“How do you want to experience your next years?” This is a question that counselling therapist and mentor, Dr. Gloria McArter asks of her clients who are reflecting on the past and thinking about new possibilities in their 50s and beyond.
As a mentor, Dr. McArter, who earned a Ph.D from California Southern University in 2002, brings her practical and professional experience to a group called the WISE circle. WISE circle brings people together to openly share in the joy and uncertainty that comes with growing older.
Q&A with Dr. Gloria McArter
Q: How can we thrive emotionally and mentally as we get older?
A: Your ability to thrive depends on your relationship with yourself. Believing that you’re a worthy and valuable contributor in the world has a positive impact on your physical, mental and emotional health. Beliefs that serve us well and support joy, happiness and satisfaction are worth retaining. Those that initiate gloom are worth revising. It’s up to us to rewrite our story if it no longer serves our physical, emotional, mental and spiritual health.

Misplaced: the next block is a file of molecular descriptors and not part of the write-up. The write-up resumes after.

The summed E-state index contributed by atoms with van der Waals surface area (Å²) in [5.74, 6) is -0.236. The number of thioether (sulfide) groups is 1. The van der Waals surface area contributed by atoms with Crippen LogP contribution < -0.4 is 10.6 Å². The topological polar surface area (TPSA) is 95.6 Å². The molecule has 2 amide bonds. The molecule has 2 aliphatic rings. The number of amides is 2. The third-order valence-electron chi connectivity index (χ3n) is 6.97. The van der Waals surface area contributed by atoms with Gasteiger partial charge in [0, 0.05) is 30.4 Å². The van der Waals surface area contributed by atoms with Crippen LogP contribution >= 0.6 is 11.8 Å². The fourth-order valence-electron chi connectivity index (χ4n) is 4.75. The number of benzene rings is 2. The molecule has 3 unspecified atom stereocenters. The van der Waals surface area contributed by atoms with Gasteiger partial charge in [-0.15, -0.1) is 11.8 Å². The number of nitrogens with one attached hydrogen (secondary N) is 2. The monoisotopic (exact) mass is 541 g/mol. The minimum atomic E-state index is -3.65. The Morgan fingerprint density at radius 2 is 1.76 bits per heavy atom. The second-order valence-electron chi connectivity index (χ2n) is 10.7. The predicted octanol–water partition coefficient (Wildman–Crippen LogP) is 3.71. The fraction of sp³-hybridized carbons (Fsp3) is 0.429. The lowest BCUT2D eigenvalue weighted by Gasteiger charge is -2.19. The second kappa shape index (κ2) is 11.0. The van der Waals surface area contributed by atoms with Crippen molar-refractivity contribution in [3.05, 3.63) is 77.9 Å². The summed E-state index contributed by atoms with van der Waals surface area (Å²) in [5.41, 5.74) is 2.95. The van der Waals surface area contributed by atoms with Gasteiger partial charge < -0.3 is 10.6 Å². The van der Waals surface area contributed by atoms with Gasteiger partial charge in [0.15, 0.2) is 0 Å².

Q: Why do you think that the goals of our youth no longer satisfy us as we get older?
A: As we age, we begin to search inwards for meaning in our life. Our focus changes to being more attentive and patient in the present moment. It becomes less about accomplishing things and more about finding real meaning in each moment. In our younger years, we might have said, “Life will be so much easier and enjoyable when I have more money.” But later we say, “Life means more to me when I connect with someone or have a meaningful conversation.”
Q: You teach a concept called “inner spaciousness”. What is it and why is it important?
A: Inner spaciousness is an energy that lives within us all. It’s what resonates in the heart and stimulates the soul. It’s about being present in the moment and not allowing yourself to be bombarded by thoughts about the past or the future. You can tap into inner spaciousness by just being still and focusing on your breath as you meditate, practice yoga or walk. It’s from this quiet place that we can look, listen and be present.
Q: Age-related shame pervades our culture so insidiously we don’t even realize it’s there. How do we change our own perception of growing older?
A: I challenge people to reframe negative thoughts by looking at things that have made their life worthwhile, then listen to what your body is telling you when you acknowledge those achievements. Know that you’re not alone in this struggle or transition. Find a community of like-minded people to share your thoughts and your time with. This is the work of WISE circle, where men and women come together to openly talk about the struggles and triumphs of aging.